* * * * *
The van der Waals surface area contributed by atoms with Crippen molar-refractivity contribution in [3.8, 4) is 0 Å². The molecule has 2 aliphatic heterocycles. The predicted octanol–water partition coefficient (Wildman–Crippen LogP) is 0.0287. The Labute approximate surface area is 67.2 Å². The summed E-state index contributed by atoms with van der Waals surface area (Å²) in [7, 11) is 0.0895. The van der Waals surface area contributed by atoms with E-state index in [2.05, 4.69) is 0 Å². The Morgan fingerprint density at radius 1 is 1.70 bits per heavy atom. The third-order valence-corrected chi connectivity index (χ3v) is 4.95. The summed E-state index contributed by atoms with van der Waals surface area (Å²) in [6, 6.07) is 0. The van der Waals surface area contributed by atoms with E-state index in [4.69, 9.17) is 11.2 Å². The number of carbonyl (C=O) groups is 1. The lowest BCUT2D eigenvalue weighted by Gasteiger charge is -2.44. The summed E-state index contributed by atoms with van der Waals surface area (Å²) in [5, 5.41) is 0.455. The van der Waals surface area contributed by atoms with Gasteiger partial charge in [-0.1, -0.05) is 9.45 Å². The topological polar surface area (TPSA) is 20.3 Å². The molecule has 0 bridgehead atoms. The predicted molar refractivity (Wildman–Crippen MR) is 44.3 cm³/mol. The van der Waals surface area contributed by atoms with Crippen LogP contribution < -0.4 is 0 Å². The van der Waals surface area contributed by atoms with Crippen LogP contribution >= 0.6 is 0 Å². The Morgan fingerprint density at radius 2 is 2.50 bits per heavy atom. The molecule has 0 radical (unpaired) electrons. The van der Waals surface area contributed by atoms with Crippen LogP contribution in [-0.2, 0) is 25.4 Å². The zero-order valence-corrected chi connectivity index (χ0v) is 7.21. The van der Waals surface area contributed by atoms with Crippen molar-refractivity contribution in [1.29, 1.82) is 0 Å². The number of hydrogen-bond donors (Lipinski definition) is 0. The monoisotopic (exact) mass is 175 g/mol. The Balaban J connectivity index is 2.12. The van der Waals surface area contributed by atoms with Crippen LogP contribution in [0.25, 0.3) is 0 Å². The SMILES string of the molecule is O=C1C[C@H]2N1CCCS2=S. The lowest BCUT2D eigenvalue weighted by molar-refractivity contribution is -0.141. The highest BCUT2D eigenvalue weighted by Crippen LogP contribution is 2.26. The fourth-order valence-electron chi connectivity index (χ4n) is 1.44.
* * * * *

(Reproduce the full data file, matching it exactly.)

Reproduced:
The van der Waals surface area contributed by atoms with Crippen molar-refractivity contribution in [3.8, 4) is 0 Å². The molecule has 2 aliphatic heterocycles. The predicted octanol–water partition coefficient (Wildman–Crippen LogP) is 0.0287. The Labute approximate surface area is 67.2 Å². The summed E-state index contributed by atoms with van der Waals surface area (Å²) in [7, 11) is 0.0895. The van der Waals surface area contributed by atoms with E-state index in [2.05, 4.69) is 0 Å². The Morgan fingerprint density at radius 1 is 1.70 bits per heavy atom. The third-order valence-corrected chi connectivity index (χ3v) is 4.95. The summed E-state index contributed by atoms with van der Waals surface area (Å²) in [6, 6.07) is 0. The van der Waals surface area contributed by atoms with E-state index in [4.69, 9.17) is 11.2 Å². The number of carbonyl (C=O) groups is 1. The lowest BCUT2D eigenvalue weighted by Gasteiger charge is -2.44. The summed E-state index contributed by atoms with van der Waals surface area (Å²) in [5, 5.41) is 0.455. The van der Waals surface area contributed by atoms with Gasteiger partial charge in [-0.1, -0.05) is 9.45 Å². The topological polar surface area (TPSA) is 20.3 Å². The molecule has 0 bridgehead atoms. The predicted molar refractivity (Wildman–Crippen MR) is 44.3 cm³/mol. The van der Waals surface area contributed by atoms with Crippen LogP contribution < -0.4 is 0 Å². The van der Waals surface area contributed by atoms with Crippen LogP contribution >= 0.6 is 0 Å². The Morgan fingerprint density at radius 2 is 2.50 bits per heavy atom. The molecule has 0 radical (unpaired) electrons. The van der Waals surface area contributed by atoms with Crippen LogP contribution in [-0.2, 0) is 25.4 Å². The zero-order valence-corrected chi connectivity index (χ0v) is 7.21. The van der Waals surface area contributed by atoms with Crippen molar-refractivity contribution in [1.29, 1.82) is 0 Å². The number of hydrogen-bond donors (Lipinski definition) is 0. The monoisotopic (exact) mass is 175 g/mol. The Balaban J connectivity index is 2.12. The van der Waals surface area contributed by atoms with Crippen LogP contribution in [0.25, 0.3) is 0 Å². The SMILES string of the molecule is O=C1C[C@H]2N1CCCS2=S. The lowest BCUT2D eigenvalue weighted by molar-refractivity contribution is -0.141. The highest BCUT2D eigenvalue weighted by Crippen LogP contribution is 2.26. The fourth-order valence-electron chi connectivity index (χ4n) is 1.44.